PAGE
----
The same approach was displayed by Adiv. Accepting that “all trends of Matzpen” had “a sound theory”, he argued that they lacked “the chapter entitled ‘what is to be done’ to reach the multi-national socialist Middle East they talk of, and in their political activity they restrict their talk to the Jewish state of Israel. That is to say they are preoccupied with convincing the Jews, and completely disregard the Arab struggle, and in particular the Palestinian Arab struggle against Zionism and the state of Israel.” A change of focus was needed to convert the national conflict into a class struggle. This could be done only “if the Jews will prove to the Arabs, who have been fighting Zionism for dozens of years, that they [the Jews] are on their side, that they are prepared to sacrifice everything they have, to be subjected to the same ‘treatment’ and to share everything with them. Without this no Arab will have confidence that the sincerest Jewish revolutionary is really revolutionary. No ideology, not even the most equitable and progressive, can convince the Arabs unless it is accompanied by action on the part of those who adhere to it.”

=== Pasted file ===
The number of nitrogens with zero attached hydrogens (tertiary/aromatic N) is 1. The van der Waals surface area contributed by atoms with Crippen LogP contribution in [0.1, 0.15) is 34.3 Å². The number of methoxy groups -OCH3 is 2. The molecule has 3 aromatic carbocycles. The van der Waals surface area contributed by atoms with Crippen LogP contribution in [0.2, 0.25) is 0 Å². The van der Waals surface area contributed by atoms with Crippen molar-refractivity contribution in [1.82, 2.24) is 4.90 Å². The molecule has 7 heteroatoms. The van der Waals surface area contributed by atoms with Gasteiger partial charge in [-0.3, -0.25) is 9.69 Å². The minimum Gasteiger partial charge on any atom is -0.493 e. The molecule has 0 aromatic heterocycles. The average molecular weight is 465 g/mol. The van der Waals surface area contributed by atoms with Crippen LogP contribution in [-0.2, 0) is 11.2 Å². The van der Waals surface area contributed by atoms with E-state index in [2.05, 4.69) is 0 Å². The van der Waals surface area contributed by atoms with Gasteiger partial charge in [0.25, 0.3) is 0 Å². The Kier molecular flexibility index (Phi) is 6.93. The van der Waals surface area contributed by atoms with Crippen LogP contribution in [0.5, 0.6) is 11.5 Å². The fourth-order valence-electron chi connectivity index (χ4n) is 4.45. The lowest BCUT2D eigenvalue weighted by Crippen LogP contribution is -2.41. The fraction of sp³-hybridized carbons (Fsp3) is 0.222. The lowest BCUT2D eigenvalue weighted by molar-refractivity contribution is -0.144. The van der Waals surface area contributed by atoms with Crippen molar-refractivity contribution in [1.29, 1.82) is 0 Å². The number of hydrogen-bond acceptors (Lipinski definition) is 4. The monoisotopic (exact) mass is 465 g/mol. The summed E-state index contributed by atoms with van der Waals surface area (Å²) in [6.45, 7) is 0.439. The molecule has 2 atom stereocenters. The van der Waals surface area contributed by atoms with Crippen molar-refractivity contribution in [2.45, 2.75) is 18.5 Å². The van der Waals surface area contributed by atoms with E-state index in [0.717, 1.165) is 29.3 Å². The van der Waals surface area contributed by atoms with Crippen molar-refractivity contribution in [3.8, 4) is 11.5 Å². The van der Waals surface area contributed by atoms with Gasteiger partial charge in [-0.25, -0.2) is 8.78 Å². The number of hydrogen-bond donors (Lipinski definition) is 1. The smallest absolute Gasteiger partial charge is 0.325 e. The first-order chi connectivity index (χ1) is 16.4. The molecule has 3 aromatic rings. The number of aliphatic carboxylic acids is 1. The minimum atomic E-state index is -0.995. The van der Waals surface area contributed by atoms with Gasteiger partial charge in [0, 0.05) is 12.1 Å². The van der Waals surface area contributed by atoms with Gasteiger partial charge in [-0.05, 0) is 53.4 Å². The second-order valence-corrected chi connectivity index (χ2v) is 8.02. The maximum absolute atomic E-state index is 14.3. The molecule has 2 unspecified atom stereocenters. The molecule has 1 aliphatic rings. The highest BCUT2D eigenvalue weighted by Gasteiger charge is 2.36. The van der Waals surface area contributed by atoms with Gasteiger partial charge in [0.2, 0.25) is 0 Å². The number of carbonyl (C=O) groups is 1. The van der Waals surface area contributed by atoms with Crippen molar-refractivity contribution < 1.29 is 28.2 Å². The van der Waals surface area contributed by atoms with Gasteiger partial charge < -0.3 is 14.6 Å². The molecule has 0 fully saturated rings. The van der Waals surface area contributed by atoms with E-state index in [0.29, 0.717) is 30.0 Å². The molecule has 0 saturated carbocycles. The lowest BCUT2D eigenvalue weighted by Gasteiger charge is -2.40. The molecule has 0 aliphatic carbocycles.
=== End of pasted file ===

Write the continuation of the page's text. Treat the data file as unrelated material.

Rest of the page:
Beyond organizational existence - Matzpen's legacy
With the rise of new, vibrant and less ideologically rigid protest movements in the 1980s, in opposition to the continued occupation and to the war in Lebanon (Committee for Solidarity with Birzeit University, committees against torture and house demolitions, Yesh Gvul, Alternative Information Center, Workers Advice Center, and so on), the different factions of Matzpen lost much of their raison d'etre. The space for overall left-wing organizations, with comprehensive political agendas, shrank with the growing focus on the occupation and its consequences. Many activists sought new organizational forms in order to enhance their ability to make an effective contribution to the political struggle, without carrying cumbersome ideological and organizational baggage. Much of the energy of the Revolutionary Communist League, for example, went into creating and maintaining the Alternative Information Center, which effectively depleted the League of its own organizational capacity. As a result, most of the Matzpen factions ceased to have a distinct organizational existence by the late 1980s, if not before that. Many of their former members though, continue to participate as dedicated individuals in various activities against the occupation and for workers and human rights.